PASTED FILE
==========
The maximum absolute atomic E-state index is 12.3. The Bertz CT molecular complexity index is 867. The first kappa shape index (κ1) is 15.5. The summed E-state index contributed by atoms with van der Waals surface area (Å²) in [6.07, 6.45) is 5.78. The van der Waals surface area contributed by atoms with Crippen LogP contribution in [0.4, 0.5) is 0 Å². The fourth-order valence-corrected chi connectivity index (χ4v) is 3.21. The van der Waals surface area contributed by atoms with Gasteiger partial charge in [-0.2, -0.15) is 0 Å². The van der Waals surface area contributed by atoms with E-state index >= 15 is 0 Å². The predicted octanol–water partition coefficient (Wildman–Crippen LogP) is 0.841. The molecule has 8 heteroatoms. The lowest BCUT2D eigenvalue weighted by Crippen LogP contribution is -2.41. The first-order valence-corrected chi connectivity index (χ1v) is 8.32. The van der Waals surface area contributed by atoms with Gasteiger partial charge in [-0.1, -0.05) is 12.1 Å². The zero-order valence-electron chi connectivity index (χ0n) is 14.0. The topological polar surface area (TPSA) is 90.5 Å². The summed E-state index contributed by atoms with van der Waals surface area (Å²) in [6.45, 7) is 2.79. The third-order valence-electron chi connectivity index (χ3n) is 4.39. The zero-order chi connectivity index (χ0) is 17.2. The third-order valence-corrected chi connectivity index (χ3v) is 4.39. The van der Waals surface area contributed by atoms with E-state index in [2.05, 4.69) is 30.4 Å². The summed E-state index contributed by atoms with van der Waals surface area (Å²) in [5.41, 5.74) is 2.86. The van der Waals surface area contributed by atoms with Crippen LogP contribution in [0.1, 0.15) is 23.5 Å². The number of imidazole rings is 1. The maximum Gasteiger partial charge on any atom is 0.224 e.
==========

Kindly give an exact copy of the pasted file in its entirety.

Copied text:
The maximum absolute atomic E-state index is 12.3. The Bertz CT molecular complexity index is 867. The first kappa shape index (κ1) is 15.5. The summed E-state index contributed by atoms with van der Waals surface area (Å²) in [6.07, 6.45) is 5.78. The van der Waals surface area contributed by atoms with Crippen LogP contribution in [0.4, 0.5) is 0 Å². The fourth-order valence-corrected chi connectivity index (χ4v) is 3.21. The van der Waals surface area contributed by atoms with Gasteiger partial charge in [-0.2, -0.15) is 0 Å². The van der Waals surface area contributed by atoms with E-state index >= 15 is 0 Å². The predicted octanol–water partition coefficient (Wildman–Crippen LogP) is 0.841. The molecule has 8 heteroatoms. The lowest BCUT2D eigenvalue weighted by Crippen LogP contribution is -2.41. The first-order valence-corrected chi connectivity index (χ1v) is 8.32. The van der Waals surface area contributed by atoms with Gasteiger partial charge in [-0.1, -0.05) is 12.1 Å². The zero-order valence-electron chi connectivity index (χ0n) is 14.0. The topological polar surface area (TPSA) is 90.5 Å². The summed E-state index contributed by atoms with van der Waals surface area (Å²) in [6.45, 7) is 2.79. The third-order valence-electron chi connectivity index (χ3n) is 4.39. The zero-order chi connectivity index (χ0) is 17.2. The third-order valence-corrected chi connectivity index (χ3v) is 4.39. The van der Waals surface area contributed by atoms with E-state index in [2.05, 4.69) is 30.4 Å². The summed E-state index contributed by atoms with van der Waals surface area (Å²) in [5.41, 5.74) is 2.86. The van der Waals surface area contributed by atoms with Crippen LogP contribution in [0.1, 0.15) is 23.5 Å². The number of imidazole rings is 1. The maximum Gasteiger partial charge on any atom is 0.224 e.